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LETU Sophomore Bound for Medical Internship in Summer 2019



jamp-2019.jpg LeTourneau University sophomore biology major Benjamin Tebbe-Trujillo has been accepted to participate in the Texas Joint Admission Medical Program (JAMP) which guarantees him acceptance into one of the nine medical schools in Texas once he completes his undergraduate degree at LETU.

The JAMP award enables him to begin his medical school education this summer with his first medical school internship. Housing and a stipend will be provided while he learns.  The program also helps with mentoring and personal assistance to prepare for medical school.

Once he completes his remaining requirements of the JAMP program, he will have interviews at all nine of the medical schools in Texas, with guaranteed acceptance into at least one.

“In the past four years, every one of our LETU pre-med majors who has met all the JAMP program requirements has gained acceptance into the Joint Admission Medical Program,” said LETU professor and chair of the biology department Dr. Greg Frederick.  “This is a statistic few, if any, other universities can claim.”     

Tebbe-Trujillo grew up a missionary kid in South America where he saw great need in healthcare overseas, which encouraged him to pursue a career as a medical doctor. 

“Traveling extensively opened my eyes to both the lack of competent doctors and the impact on countless lives a committed doctor can have,” Tebbe-Trujillo said.   

While in high school in Peru, Tebbe-Trujillo translated for American doctors during a short-term clinic. That experience introduced him to the routine of a doctor, and he began to see patients not as problems, but as individual persons needing help.

“Switching between languages and reading cultural cues on both sides challenged me daily, but the reward of bringing down communication barriers to improve peoples’ lives motivated me to continue,” Tebbe-Trujillo said.  “The fears, questions, and struggles of the men, women, and children with whom we spoke deserved the same attention and care given to their physical needs.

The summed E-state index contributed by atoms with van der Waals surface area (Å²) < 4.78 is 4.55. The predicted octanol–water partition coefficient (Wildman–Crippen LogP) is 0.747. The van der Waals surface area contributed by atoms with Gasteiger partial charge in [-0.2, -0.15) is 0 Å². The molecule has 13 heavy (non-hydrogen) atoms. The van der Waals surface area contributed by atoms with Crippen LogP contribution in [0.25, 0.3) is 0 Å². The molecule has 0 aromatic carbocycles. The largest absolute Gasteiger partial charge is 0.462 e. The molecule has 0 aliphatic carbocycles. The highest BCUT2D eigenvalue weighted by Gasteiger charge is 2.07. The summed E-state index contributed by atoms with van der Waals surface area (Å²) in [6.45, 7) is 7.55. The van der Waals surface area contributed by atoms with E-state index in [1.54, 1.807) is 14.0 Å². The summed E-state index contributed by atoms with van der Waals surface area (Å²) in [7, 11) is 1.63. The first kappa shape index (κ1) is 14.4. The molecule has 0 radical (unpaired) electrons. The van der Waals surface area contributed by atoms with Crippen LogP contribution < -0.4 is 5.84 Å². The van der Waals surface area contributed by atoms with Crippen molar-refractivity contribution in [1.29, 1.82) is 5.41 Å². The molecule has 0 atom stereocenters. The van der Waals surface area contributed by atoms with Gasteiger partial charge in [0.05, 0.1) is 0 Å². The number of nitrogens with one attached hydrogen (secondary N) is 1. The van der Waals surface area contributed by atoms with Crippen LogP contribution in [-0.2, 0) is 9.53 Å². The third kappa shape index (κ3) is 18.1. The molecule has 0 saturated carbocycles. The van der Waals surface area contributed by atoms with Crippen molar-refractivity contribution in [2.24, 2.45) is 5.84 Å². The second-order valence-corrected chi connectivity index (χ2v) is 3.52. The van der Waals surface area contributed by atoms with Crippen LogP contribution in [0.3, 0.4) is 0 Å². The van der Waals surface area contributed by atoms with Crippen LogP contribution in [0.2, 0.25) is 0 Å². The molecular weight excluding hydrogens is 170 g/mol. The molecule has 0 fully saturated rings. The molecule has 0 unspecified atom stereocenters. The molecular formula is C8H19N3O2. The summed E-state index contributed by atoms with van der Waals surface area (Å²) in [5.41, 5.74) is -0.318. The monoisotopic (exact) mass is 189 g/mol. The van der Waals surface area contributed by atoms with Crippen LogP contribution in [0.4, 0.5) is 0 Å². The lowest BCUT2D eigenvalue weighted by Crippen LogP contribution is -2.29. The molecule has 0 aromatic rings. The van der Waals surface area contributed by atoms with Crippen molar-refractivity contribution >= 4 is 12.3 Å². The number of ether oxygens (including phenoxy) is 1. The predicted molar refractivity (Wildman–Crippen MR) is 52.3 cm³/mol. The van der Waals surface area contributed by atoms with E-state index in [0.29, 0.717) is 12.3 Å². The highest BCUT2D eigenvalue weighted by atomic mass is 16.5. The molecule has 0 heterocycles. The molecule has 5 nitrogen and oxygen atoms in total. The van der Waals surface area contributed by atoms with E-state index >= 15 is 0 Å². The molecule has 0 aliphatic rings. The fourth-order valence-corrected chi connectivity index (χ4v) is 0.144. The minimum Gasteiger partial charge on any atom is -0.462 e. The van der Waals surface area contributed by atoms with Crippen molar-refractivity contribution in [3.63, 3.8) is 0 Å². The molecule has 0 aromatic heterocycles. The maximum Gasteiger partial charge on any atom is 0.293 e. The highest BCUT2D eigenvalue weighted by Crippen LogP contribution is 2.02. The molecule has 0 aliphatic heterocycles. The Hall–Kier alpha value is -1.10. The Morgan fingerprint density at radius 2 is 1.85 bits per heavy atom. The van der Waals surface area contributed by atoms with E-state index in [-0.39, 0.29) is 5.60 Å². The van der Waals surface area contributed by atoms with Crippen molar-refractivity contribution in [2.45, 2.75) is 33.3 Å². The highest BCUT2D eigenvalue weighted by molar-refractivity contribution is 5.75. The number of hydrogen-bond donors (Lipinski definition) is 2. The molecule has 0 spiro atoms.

“I find that a medical career fulfills God’s calling on my life in a unique way,” Tebbe-Trujillo said. “At LeTourneau, I was introduced to subjects such as organic chemistry, and anatomy and physiology, all of which offered new ways to understand the beauty of life. Learning to combine science with interpersonal skills to serve patients motivates me to join the medical field.” 

Created by the Texas Legislature in 2001 and funded through the Texas Higher Education Coordinating Board, JAMP was designed to support and encourage highly qualified, economically disadvantaged students to pursue medical degrees.  Medical schools include Baylor College of Medicine; Texas A&M University, College of Medicine; Texas Tech University Health Sciences Center, School of Medicine in Lubbock; Texas Tech University Health Sciences Center in El Paso;  the University of North Texas Health Science Center/Texas College of Osteopathic Medicine; The University of Texas Health Science Center at Houston – McGovern Medical School; Long School of Medicine,  University of Texas Health Science Center at San Antonio; The University of Texas Medical Branch at Galveston; and the University of Texas Southwestern Medical Center at Dallas.  

LeTourneau University is the Christian polytechnic university in the nation where educators engage students to nurture Christian virtue, develop competency and ingenuity in their professional fields, integrate faith and work, and serve the local and global community. LETU offers undergraduate and graduate degree programs across a range of disciplines and delivery models at LETU’s residential campus in Longview, Texas, hybrid options at centers in the Dallas and Houston areas and fully online programs. For additional information, visit

Categories: Biology